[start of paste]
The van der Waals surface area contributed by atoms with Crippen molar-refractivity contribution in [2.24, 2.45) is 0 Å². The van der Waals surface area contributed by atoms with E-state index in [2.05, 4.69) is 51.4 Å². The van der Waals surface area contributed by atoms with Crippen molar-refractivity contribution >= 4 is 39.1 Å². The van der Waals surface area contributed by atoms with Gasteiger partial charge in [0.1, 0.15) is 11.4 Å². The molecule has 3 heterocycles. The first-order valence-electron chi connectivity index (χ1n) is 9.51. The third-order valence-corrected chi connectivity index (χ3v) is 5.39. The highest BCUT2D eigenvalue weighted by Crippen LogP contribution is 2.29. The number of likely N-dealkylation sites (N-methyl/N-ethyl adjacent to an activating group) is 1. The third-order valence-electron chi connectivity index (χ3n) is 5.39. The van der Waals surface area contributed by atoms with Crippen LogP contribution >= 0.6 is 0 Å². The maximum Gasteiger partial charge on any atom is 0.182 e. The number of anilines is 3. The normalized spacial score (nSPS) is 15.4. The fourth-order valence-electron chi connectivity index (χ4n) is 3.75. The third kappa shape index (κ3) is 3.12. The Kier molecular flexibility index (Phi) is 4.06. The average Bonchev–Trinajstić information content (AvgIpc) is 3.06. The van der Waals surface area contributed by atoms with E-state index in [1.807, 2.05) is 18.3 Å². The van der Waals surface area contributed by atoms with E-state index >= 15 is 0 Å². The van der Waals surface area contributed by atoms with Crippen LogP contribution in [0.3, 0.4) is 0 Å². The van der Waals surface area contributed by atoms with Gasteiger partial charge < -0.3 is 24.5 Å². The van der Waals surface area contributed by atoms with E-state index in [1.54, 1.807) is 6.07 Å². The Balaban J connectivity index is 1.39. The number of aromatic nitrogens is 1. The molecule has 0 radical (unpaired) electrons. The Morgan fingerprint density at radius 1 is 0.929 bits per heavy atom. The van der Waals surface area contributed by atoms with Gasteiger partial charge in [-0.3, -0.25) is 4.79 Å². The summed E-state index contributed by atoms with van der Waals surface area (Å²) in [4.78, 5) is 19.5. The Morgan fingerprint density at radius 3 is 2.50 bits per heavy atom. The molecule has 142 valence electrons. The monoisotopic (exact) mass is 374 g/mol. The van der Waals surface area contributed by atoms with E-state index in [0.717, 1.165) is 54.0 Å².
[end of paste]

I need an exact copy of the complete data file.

The van der Waals surface area contributed by atoms with Crippen molar-refractivity contribution in [2.24, 2.45) is 0 Å². The van der Waals surface area contributed by atoms with E-state index in [2.05, 4.69) is 51.4 Å². The van der Waals surface area contributed by atoms with Crippen molar-refractivity contribution >= 4 is 39.1 Å². The van der Waals surface area contributed by atoms with Gasteiger partial charge in [0.1, 0.15) is 11.4 Å². The molecule has 3 heterocycles. The first-order valence-electron chi connectivity index (χ1n) is 9.51. The third-order valence-corrected chi connectivity index (χ3v) is 5.39. The highest BCUT2D eigenvalue weighted by Crippen LogP contribution is 2.29. The number of likely N-dealkylation sites (N-methyl/N-ethyl adjacent to an activating group) is 1. The third-order valence-electron chi connectivity index (χ3n) is 5.39. The van der Waals surface area contributed by atoms with Crippen LogP contribution >= 0.6 is 0 Å². The maximum Gasteiger partial charge on any atom is 0.182 e. The number of anilines is 3. The normalized spacial score (nSPS) is 15.4. The fourth-order valence-electron chi connectivity index (χ4n) is 3.75. The third kappa shape index (κ3) is 3.12. The Kier molecular flexibility index (Phi) is 4.06. The average Bonchev–Trinajstić information content (AvgIpc) is 3.06. The van der Waals surface area contributed by atoms with E-state index in [1.807, 2.05) is 18.3 Å². The van der Waals surface area contributed by atoms with E-state index >= 15 is 0 Å². The van der Waals surface area contributed by atoms with Crippen LogP contribution in [0.3, 0.4) is 0 Å². The van der Waals surface area contributed by atoms with Gasteiger partial charge < -0.3 is 24.5 Å². The van der Waals surface area contributed by atoms with E-state index in [1.54, 1.807) is 6.07 Å². The Balaban J connectivity index is 1.39. The number of aromatic nitrogens is 1. The molecule has 0 radical (unpaired) electrons. The Morgan fingerprint density at radius 1 is 0.929 bits per heavy atom. The van der Waals surface area contributed by atoms with Gasteiger partial charge in [-0.3, -0.25) is 4.79 Å². The summed E-state index contributed by atoms with van der Waals surface area (Å²) in [4.78, 5) is 19.5. The Morgan fingerprint density at radius 3 is 2.50 bits per heavy atom. The molecule has 142 valence electrons. The monoisotopic (exact) mass is 374 g/mol. The van der Waals surface area contributed by atoms with E-state index in [0.717, 1.165) is 54.0 Å².